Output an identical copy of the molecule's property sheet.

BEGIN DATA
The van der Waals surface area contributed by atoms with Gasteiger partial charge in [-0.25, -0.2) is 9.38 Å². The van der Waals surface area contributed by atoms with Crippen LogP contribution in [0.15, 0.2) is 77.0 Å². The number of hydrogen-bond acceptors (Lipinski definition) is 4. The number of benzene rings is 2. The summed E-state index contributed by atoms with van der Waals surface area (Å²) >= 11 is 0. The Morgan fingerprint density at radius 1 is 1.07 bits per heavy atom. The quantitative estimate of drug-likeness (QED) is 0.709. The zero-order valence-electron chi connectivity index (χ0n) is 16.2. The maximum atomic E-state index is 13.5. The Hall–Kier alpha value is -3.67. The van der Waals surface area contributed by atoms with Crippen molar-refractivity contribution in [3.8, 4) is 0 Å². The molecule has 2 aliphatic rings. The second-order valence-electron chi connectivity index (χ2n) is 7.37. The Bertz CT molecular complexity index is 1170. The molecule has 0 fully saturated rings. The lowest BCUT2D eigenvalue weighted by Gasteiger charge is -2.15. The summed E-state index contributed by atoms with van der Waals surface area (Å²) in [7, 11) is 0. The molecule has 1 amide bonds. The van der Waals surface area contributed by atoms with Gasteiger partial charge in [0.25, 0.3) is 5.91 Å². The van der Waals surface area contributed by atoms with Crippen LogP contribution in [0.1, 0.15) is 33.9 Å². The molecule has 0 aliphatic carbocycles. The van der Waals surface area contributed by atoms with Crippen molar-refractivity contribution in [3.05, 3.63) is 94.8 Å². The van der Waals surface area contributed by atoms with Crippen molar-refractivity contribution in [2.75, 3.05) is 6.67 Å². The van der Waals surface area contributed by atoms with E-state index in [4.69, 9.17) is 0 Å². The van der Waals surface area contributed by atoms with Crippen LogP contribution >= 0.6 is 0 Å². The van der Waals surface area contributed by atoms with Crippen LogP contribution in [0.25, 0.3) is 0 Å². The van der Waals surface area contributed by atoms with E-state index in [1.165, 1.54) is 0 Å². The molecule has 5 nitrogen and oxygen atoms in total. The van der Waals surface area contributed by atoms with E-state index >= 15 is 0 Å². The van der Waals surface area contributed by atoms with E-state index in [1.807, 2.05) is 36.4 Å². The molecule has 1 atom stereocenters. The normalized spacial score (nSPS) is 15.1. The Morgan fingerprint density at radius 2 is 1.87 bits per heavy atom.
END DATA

The van der Waals surface area contributed by atoms with Gasteiger partial charge in [-0.25, -0.2) is 9.38 Å². The van der Waals surface area contributed by atoms with Crippen LogP contribution in [0.15, 0.2) is 77.0 Å². The number of hydrogen-bond acceptors (Lipinski definition) is 4. The number of benzene rings is 2. The summed E-state index contributed by atoms with van der Waals surface area (Å²) >= 11 is 0. The Morgan fingerprint density at radius 1 is 1.07 bits per heavy atom. The quantitative estimate of drug-likeness (QED) is 0.709. The zero-order valence-electron chi connectivity index (χ0n) is 16.2. The maximum atomic E-state index is 13.5. The Hall–Kier alpha value is -3.67. The van der Waals surface area contributed by atoms with Crippen molar-refractivity contribution in [3.8, 4) is 0 Å². The molecule has 2 aliphatic rings. The second-order valence-electron chi connectivity index (χ2n) is 7.37. The Bertz CT molecular complexity index is 1170. The molecule has 0 fully saturated rings. The lowest BCUT2D eigenvalue weighted by Gasteiger charge is -2.15. The summed E-state index contributed by atoms with van der Waals surface area (Å²) in [7, 11) is 0. The molecule has 1 amide bonds. The van der Waals surface area contributed by atoms with Gasteiger partial charge in [0.25, 0.3) is 5.91 Å². The van der Waals surface area contributed by atoms with Crippen LogP contribution in [0.1, 0.15) is 33.9 Å². The molecule has 0 aliphatic carbocycles. The van der Waals surface area contributed by atoms with Crippen molar-refractivity contribution in [3.05, 3.63) is 94.8 Å². The van der Waals surface area contributed by atoms with Crippen molar-refractivity contribution in [2.75, 3.05) is 6.67 Å². The van der Waals surface area contributed by atoms with E-state index in [4.69, 9.17) is 0 Å². The van der Waals surface area contributed by atoms with Crippen LogP contribution >= 0.6 is 0 Å². The van der Waals surface area contributed by atoms with Crippen LogP contribution in [0.25, 0.3) is 0 Å². The van der Waals surface area contributed by atoms with E-state index in [1.165, 1.54) is 0 Å². The molecule has 5 nitrogen and oxygen atoms in total. The van der Waals surface area contributed by atoms with E-state index >= 15 is 0 Å². The van der Waals surface area contributed by atoms with E-state index in [1.807, 2.05) is 36.4 Å². The molecule has 1 atom stereocenters. The normalized spacial score (nSPS) is 15.1. The Morgan fingerprint density at radius 2 is 1.87 bits per heavy atom.